• For a cup float: Slide the float up to increase the water level or down to decrease it. This is usually done by pressing a release button or pinching a clip on the float to allow it to move freely.
  4. Test the adjustment: Flush the toilet to see if it refills to the desired level. You might need to repeat the adjustment process a few times to get it just right.
  5. Check for continuous flow: If the water continues to run after adjustment, ensure the float isn’t sticking, or the fill valve isn’t obstructed. Sometimes, small adjustments can make a significant difference.
  6. Final check: Once you’re satisfied with the water level, do a final flush to ensure everything operates smoothly and the tank fills to the correct level.

Inspecting and Addressing Overflow Tube Issues

An often overlooked component in toilet maintenance is the overflow tube. This part is crucial for preventing water from spilling over the tank if it fills too high.

plumber identifies toilet overflow tube issues

Here’s how to inspect and address issues with the overflow tube:

  1. Identify the overflow tube: Inside your toilet tank, the overflow tube is usually a tall, cylindrical component standing upright near the center. It’s directly connected to the flush valve.
  2. Check for damage: Look for any cracks or signs of wear on the tube. A damaged overflow tube can lead to leaks or improper water levels in the bowl, affecting flushing efficiency.
  3. Assess the water level: The water in your tank should never reach the top of the overflow tube. If it does, it’s a sign that your fill valve needs adjustment. The water should stop filling about an inch below the top of the tube.
  4. Adjust if necessary: If the water level is too high, adjust the fill valve to lower the tank’s water level. This adjustment varies by the type of fill valve but typically involves either a screw adjustment or sliding a clip along a rod. (See above OR watch the detailed video, where we cover this).
  5. Replace if damaged: If your overflow tube is cracked or damaged, it will need to be replaced to ensure proper function. To replace it, you’ll likely need to remove the flush valve, as most overflow tubes are attached to or part of this component.
  6. Test the flush: After any adjustments or replacements, flush your toilet to ensure everything is working correctly. Watch the water level in the tank to make sure it fills properly and stops before reaching the overflow tube.

FAQs: Solving Other Toilet Flushing Problems

  1. Why does my toilet randomly start running?
    • This is often due to a slow leak from the tank into the bowl, usually caused by a faulty flapper or fill valve. Inspect these components again and ensure they’re properly installed and sealing correctly.
  2. Can I use any flapper or fill valve for my toilet?
    • While many toilets can use universal replacements, it’s best to check the manufacturer’s recommendations for your specific model to ensure optimal performance and fit.
  3. How often should I replace toilet tank components?
    • It’s a good practice to inspect your toilet’s internal components annually and consider replacing the flapper and fill valve every 3-5 years, or sooner if you notice signs of wear or leaks.
  4. What should I do if my toilet won’t stop running after replacing the parts?
    • Double-check the installation of the new components. Make sure the flapper is sealing properly, and the fill valve is adjusted to the correct height. If problems persist, there might be an issue with the tank’s seal to the bowl. Contact a trusted local plumber if you need more in-depth troubleshooting.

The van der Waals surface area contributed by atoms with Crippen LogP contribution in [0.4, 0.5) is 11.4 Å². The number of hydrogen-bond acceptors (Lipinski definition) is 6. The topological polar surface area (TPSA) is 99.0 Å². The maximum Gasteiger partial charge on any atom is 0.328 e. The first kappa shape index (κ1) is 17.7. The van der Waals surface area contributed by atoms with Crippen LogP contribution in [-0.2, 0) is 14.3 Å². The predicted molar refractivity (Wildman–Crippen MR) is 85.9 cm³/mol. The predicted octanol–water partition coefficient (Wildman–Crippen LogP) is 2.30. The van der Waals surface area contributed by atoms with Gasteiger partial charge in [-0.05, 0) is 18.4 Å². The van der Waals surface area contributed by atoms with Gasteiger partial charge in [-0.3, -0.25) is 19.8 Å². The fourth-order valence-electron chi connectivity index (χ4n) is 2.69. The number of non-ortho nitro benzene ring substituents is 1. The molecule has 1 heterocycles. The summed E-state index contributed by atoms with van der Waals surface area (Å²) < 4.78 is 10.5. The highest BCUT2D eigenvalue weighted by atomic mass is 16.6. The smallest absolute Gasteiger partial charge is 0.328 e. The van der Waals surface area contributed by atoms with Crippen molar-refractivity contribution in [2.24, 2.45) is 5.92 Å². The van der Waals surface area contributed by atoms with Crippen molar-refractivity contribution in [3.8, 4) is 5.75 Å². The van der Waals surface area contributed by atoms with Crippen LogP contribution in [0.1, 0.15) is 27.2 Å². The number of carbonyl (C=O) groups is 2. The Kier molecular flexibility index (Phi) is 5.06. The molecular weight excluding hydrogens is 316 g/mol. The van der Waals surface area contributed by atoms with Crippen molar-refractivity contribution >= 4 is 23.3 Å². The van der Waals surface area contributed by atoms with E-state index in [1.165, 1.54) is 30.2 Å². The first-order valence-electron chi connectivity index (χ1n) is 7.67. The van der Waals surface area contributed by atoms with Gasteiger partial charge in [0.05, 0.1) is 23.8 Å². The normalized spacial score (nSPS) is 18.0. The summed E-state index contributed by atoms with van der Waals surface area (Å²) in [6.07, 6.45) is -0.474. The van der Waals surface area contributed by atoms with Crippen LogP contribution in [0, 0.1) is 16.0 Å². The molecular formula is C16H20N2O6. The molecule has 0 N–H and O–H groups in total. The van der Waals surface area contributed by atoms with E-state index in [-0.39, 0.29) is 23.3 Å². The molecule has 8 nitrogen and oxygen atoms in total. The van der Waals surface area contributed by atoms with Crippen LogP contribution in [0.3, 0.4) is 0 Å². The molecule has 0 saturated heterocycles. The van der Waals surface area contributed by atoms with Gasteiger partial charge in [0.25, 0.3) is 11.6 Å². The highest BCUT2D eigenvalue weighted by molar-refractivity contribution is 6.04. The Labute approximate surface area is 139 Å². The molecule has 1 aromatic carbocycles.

5. Why is there a low water level in the toilet bowl?
    • A low water level in the bowl can be caused by clogs in the vent pipe, affecting the flow and vacuum of flushing. It could also be due to improperly adjusted water levels in the tank.

When to Call a Professional

While many toilet issues can be diagnosed and fixed with a little DIY know-how, there are times when calling in a professional is the best course of action. Complex problems, such as internal leaks, structural damage to the toilet, or persistent issues that don’t resolve with standard fixes, may require the expertise and tools of a skilled plumber.

Signs you might need professional help include:

  • Persistent leaks after replacing the flapper and fill valve
  • Cracks in the toilet bowl or tank
  • Frequent clogs that aren’t resolved with a plunger or snake
  • Unusual noises that persist from the tank after adjusting the fill valve and flapper

Attempting to fix these issues on your own can sometimes lead to further damage or inefficiency. Professionals can diagnose and solve problems more efficiently, thanks to their experience and specialized tools.

Heil Plumbing’s Expert Services

If you’re in the Baltimore or D.C. area and facing toilet troubles beyond a simple DIY fix, Heil Plumbing is here to help. Our team of experienced professionals can handle the most complex plumbing jobs, ensuring your toilet repairs are done right the first time. Whether you need assistance in Howard County, Anne Arundel County, Baltimore County, or Montgomery County, we’ve got you covered.

You don’t have to live with a toilet that doesn’t flush properly.


Heil Plumbing Team

8177 Mission Rd Jessup, MD, 20794, United States

(410) 799-7727

Schedule Service


related articles

11 min read • April 26th, 2024

The Best Water Heater Brand According to Plumbers

When it comes to essential home appliances, your water heater ranks high on the list, impacting everything from your morning routine to your utility bills. But not
Heil Plumbing
Toilet Plumbing Tips
11 min read • April 12th, 2024

DIY Fixes for a Toilet Not Flushing Properly

Toilet not flushing properly no matter how many times you jiggle the handle? It’s a common yet frustrating issue. The causes can range from a slow-filling tank
Heil Plumbing
contemplating traditional vs trenchless sewer repair pros and cons
11 min read • March 29th, 2024

What Is Trenchless Sewer Repair and What Are the Pros and Cons

When facing sewer line issues, homeowners dread the thought of their yards being dug up and they struggle to understand why sewer line replacement is so expensive.
Heil Plumbing